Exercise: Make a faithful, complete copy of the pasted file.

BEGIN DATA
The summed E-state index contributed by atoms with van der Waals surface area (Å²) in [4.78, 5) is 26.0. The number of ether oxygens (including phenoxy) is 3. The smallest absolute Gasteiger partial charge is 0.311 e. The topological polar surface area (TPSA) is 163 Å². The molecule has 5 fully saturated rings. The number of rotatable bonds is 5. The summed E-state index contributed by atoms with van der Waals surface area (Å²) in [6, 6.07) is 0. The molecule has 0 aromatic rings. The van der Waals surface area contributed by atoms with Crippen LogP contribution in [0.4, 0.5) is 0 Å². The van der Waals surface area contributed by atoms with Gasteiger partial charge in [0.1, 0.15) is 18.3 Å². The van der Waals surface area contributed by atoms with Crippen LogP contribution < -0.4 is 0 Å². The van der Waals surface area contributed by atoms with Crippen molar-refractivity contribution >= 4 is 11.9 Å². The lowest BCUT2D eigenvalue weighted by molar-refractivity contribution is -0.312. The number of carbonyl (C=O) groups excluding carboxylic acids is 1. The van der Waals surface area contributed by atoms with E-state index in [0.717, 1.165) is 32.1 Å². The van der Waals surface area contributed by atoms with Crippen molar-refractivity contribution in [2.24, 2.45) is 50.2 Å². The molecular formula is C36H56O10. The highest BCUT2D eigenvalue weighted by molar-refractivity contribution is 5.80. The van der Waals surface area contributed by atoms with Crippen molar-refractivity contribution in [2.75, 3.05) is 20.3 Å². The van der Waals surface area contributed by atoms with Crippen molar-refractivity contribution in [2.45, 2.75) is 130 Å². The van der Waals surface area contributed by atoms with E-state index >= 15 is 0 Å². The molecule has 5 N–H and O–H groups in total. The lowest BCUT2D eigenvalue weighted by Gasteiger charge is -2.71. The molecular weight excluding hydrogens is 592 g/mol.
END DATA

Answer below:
The summed E-state index contributed by atoms with van der Waals surface area (Å²) in [4.78, 5) is 26.0. The number of ether oxygens (including phenoxy) is 3. The smallest absolute Gasteiger partial charge is 0.311 e. The topological polar surface area (TPSA) is 163 Å². The molecule has 5 fully saturated rings. The number of rotatable bonds is 5. The summed E-state index contributed by atoms with van der Waals surface area (Å²) in [6, 6.07) is 0. The molecule has 0 aromatic rings. The van der Waals surface area contributed by atoms with Crippen LogP contribution in [0.4, 0.5) is 0 Å². The van der Waals surface area contributed by atoms with Gasteiger partial charge in [0.1, 0.15) is 18.3 Å². The van der Waals surface area contributed by atoms with Crippen LogP contribution < -0.4 is 0 Å². The van der Waals surface area contributed by atoms with Crippen molar-refractivity contribution >= 4 is 11.9 Å². The lowest BCUT2D eigenvalue weighted by molar-refractivity contribution is -0.312. The number of carbonyl (C=O) groups excluding carboxylic acids is 1. The van der Waals surface area contributed by atoms with E-state index in [0.717, 1.165) is 32.1 Å². The van der Waals surface area contributed by atoms with Crippen molar-refractivity contribution in [2.24, 2.45) is 50.2 Å². The molecular formula is C36H56O10. The highest BCUT2D eigenvalue weighted by molar-refractivity contribution is 5.80. The van der Waals surface area contributed by atoms with Crippen molar-refractivity contribution in [2.75, 3.05) is 20.3 Å². The van der Waals surface area contributed by atoms with Crippen molar-refractivity contribution in [2.45, 2.75) is 130 Å². The van der Waals surface area contributed by atoms with E-state index >= 15 is 0 Å². The molecule has 5 N–H and O–H groups in total. The lowest BCUT2D eigenvalue weighted by Gasteiger charge is -2.71. The molecular weight excluding hydrogens is 592 g/mol.